A growing number of scientists now recognize that the increased consumption of processed foods and food additives like synthetic food dyes in the human diet in recent years correlate with an increase in the incidence of illnesses–including inflammatory and autoimmune diseases. Now one team of scientists have examined the role that synthetic food dyes in particular may play in illnesses like inflammatory bowel disease (IBD). The results from recent scientific research from the Icahn School of Medicine at Mount Sinai suggest that certain artificial food dyes can cause inflammatory bowel disease (IBD)* when the immune system has become dysregulated. More specifically, the study found that mice with dysregulated expression of the immune system cytokine IL-23 developed colitis when they consumed food with the artificial food colorantsRed 40 and Yellow 6**. Development of colitis in the animals also required the presence of commensal bacteria that could metabolize the…
Eating a Western diet impairs the immune system in the gut in ways that could increase risk of infection and inflammatory bowel disease, according to a study from researchers at Washington University School of Medicine in St. Louis and Cleveland Clinic.
Did you react calmly when you learned that a cyberattack against one of our most important pipelines was causing thousands of gas stations to run out of gasoline? Sadly, lots of Americans didn’t. There was yelling, there was screaming, there was lots of hoarding, vehicles were waiting in line for hours at stations that still had gas, and there were reports that brawls were even breaking out between frustrated motorists. Even though we knew that the shortages were just going to be temporary, people were “panic buying” gasoline as if the apocalypse had arrived. In fact, one energy expert said that this was “the worst panic buying for gasoline since the Carter Administration”…
WATCH: How Chemical Farming Created an Epidemic of Chronic Disease Children’s Health Defense » Feed
For thousands of years, civilizations have been controlled through their food chain — our world today is no exception. And with a global population of 7.8 billion, controlling the global food supply is big business.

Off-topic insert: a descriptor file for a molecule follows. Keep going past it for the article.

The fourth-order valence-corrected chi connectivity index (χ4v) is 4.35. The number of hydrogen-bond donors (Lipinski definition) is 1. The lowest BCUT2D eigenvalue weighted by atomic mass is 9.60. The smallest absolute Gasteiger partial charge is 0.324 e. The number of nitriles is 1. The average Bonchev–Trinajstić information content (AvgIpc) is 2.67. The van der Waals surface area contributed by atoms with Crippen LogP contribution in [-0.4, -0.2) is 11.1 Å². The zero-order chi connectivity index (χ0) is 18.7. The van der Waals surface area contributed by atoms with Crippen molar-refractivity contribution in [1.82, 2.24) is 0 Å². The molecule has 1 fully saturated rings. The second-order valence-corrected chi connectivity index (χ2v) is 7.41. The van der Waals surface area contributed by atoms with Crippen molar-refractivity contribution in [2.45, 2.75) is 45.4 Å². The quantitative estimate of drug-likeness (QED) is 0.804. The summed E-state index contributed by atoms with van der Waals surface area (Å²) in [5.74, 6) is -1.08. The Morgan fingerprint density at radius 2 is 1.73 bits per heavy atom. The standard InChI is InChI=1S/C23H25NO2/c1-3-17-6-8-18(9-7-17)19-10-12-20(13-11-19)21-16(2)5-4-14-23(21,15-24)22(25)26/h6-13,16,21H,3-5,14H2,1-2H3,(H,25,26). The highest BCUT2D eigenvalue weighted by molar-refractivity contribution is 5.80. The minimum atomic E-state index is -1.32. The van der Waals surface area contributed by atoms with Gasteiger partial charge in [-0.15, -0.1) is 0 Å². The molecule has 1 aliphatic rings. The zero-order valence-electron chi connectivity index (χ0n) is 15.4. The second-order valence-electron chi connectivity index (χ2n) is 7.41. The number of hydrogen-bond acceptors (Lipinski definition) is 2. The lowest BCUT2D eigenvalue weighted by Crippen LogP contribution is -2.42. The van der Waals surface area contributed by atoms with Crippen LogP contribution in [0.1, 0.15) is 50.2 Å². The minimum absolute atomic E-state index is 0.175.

What impact does the control and monopolization of our food chain have on human health? Triple board-certified physician Dr. Zach Bush answers that — and more — in the video below, “Chemical Farming and the Loss of Human Health.”
According to Bush, the world is experiencing a chronic inflammatory epidemic: “If we have a chronic inflammatory epidemic in the world, then we must be overwhelming the immune system of all of the public for the same reason at the same time,” he says.
Bush suggests that sometime between the late 1980s and early 2000s, we did something to the…
Dried yellow mealworms will soon be available in supermarkets and served in restaurants across Europe.
Following a decision from EU governments and a food safety assessment on Monday, mealworms can now be sold across the European Union’s 27-nation bloc as the Tenebrio molitor beetle’s larvae hits the market as a “novel food.”
11 other insect foods are waiting for food safety evaluations from the EU.
AP reports: The move came after the EU’s food safety agency published a scientific opinion this year that concluded worms were safe to eat. Researchers said the worms, either eaten whole or in powdered form, are a protein-rich snack or an ingredient for other foods.
Allergic reactions may occur for people with pre-existing allergies to crustaceans and dust mites, the Commission said. Insects as food represent a very small market but EU officials said breeding them for food could have environmental benefits. The U.N. Food and Agriculture Organization calls insects “a healthy and highly nutritious food source with a high content of fat, protein, vitamins, fibers and minerals.”
Following Tuesday’s approval by EU states, a EU regulation authorizing dried yellow mealworms as a food will be adopted in the coming weeks.
In a nutshell, this is a problem since food is a large component of CPI baskets in Asia, and “this large inflationary impulse in the region that houses more than half the world’s population should result in higher wage costs in the factory base of the world. As CPI and PPI rise in Asia, it will feed through globally in the months ahead.”